Safe vs. fashionable eyewear

While consulting and lecturing, I try to keep track of trends. One trend that is troubling to me is that many hygienists and other team members do not wear adequate eye protection.

While consulting and lecturing, I try to keep track of trends. One trend that is troubling to me is that many hygienists and other team members do not wear adequate eye protection. Do people not feel they are vulnerable to an eye injury, or does vanity win out over practicality? The possibility of a piece of calculus or a spatter of saliva or blood flying into an eye is relatively high. Those of you who wear face shields know how much debris is on the shield after a procedure.

If you’re still not convinced, you need to see the updated version of the classic video, “If Saliva Were Red.” It’s available from the Organization for Safety and Asepsis Procedures (OSAP) at www.osap.org or (800) 298-6727.

What I commonly see is that hygienists wear their prescription eyeglasses as OSHA mandated eye protection. Although I’m a huge fan of fashion, the current eyewear trend is small lenses. These fashionable lenses do not provide protection from flying debris or spatter, not only because they’re small, but they lack side protection. OSHA standards require that eyewear provide employees with protection from flying debris, chemicals, and other harmful substances.

Safety standards allow for detachable side shields that can be added to prescription eyewear, although I don’t usually recommend them. The add-on side shields don’t adapt well to the side of the face, and therefore don’t provide adequate protection. If you wear prescription glasses, there are many disposable and re-usable face shields that can be worn over your glasses that prevent any spatter or debris from getting into your eyes.

Many safety glasses also fit over prescription glasses. If that seems a little bulky, you can purchase special safety glass frames, which are sort of like sports goggles, into which your prescription lenses can be placed. These are available from most opticians and optical supply companies. Many of you have heard the personal protective equipment lecture at OSHA seminars. So why am I beating the proverbial dead horse? Because I hear from people every week who have suffered serious eye injuries at work, and, in the case of a blood or saliva spatter, contracted serious eye infections. In addition to infectious disease risks, you are vulnerable to injuries from chemicals, such as acid etch solution and X-ray chemicals.

A common injury in dental practices is the hygienist or assistant getting splashed with fixer or developer while replenishing the processing solutions. Eye wear is very important when performing this task because the fixer solution is acidic and can cause serious chemical burns to the eye.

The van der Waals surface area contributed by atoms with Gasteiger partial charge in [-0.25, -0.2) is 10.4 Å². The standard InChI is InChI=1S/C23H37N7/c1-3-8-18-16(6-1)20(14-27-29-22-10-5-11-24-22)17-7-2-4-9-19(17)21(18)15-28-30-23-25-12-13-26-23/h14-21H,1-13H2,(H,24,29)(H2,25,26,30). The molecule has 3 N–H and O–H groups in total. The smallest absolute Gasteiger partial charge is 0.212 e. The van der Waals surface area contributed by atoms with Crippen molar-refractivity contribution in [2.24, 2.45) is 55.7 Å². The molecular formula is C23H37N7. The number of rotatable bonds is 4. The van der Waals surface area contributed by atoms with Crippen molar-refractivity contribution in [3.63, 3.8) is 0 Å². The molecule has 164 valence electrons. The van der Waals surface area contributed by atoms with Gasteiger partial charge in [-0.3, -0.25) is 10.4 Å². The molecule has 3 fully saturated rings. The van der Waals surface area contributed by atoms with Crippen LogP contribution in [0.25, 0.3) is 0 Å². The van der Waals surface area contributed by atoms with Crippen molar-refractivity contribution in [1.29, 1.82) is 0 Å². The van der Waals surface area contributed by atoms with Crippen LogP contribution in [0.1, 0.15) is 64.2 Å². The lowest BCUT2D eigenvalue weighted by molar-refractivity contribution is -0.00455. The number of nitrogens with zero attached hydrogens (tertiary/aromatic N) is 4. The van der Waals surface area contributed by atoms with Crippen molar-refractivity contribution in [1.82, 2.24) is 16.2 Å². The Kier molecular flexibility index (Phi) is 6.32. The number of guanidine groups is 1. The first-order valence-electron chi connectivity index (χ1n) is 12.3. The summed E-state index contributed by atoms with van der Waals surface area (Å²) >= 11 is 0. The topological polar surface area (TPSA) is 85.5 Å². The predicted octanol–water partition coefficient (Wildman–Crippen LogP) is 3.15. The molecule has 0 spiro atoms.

Some dental professionals have lost the use of an eye due to workplace injuries. Why would you want to take that chance?

Now I’ll address the maintenance of protective eyewear. Because eyewear is contaminated by spatter and debris during patient treatment, it needs to be cleaned and disinfected after use if it’s not covered by a chin-length face shield. However, beware of using surface disinfectants on eyewear. Over time, the chemicals in most surface disinfectants will make the plastic lenses cloudy. Soap and water are adequate for cleaning, and an alcohol-based sanitizer designed specifically for use on eyewear is best as a disinfectant. If you wear loupes, surface disinfectants can be especially detrimental. Always follow the manufacturer’s instructions for cleaning and disinfection. Some hygienists like to wear a face shield over their loupes to protect from contamination. It’s a matter of preference.

I hope this motivates some of you to better protect your eyes at work. I can’t think of many other things that impact everything you do besides your eyes. Just ask someone who has lost their eyesight.

Mary Govoni, CDA, RDH, MBA, is the owner of Clinical Dynamics, a consulting company based in Michigan. She is a member of the Organization for Safety and Asepsis Procedures and is a featured speaker on the ADA Seminar Series. She also writes a column for Dental Equipment & Materials magazine. She can be contacted at govonim@aol.com.

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